Sam Ting's last tease

See allHide authors and affiliations

Science  21 Apr 2017:
Vol. 356, Issue 6335, pp. 240-241
DOI: 10.1126/science.356.6335.240

You are currently viewing the summary.

View Full Text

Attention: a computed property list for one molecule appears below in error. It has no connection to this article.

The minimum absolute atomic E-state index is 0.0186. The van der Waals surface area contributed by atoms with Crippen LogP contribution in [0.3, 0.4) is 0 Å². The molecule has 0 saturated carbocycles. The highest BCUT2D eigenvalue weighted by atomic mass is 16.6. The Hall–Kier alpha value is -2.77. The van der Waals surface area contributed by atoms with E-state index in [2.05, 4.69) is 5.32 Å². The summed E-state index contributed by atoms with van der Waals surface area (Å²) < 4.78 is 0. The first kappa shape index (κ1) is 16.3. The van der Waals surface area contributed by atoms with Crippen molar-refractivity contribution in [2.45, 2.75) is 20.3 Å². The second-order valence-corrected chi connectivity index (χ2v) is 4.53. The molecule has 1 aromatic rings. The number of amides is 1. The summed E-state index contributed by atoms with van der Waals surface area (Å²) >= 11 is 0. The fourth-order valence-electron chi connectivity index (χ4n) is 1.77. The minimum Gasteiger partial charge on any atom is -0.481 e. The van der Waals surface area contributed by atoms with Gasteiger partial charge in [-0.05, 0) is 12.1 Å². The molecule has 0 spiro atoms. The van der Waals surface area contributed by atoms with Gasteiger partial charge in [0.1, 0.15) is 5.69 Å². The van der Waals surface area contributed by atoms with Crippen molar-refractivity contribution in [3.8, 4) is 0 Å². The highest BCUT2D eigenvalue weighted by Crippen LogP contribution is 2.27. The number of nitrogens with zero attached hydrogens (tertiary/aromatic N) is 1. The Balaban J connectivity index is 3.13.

The Alpha Magnetic Spectrometer (AMS) has detected four or five candidate antihelium particles, never before seen in space. Even a single confirmed detection could imply the existence of oases of antimatter leftover from the big bang. It would be a vindication for Sam Ting, an 81-year-old Nobel Prize winner, and a major discovery for the $1.5 billion space magnet. The AMS was launched in 2011 on the next-to-last space shuttle flight and attached to the International Space Station. Now, it is aging: It is down to a last pump that cools its particle trackers. Ting and NASA are planning spacewalks to fix the AMS, so as to extend its chance of gathering enough antihelium candidates to make a discovery claim.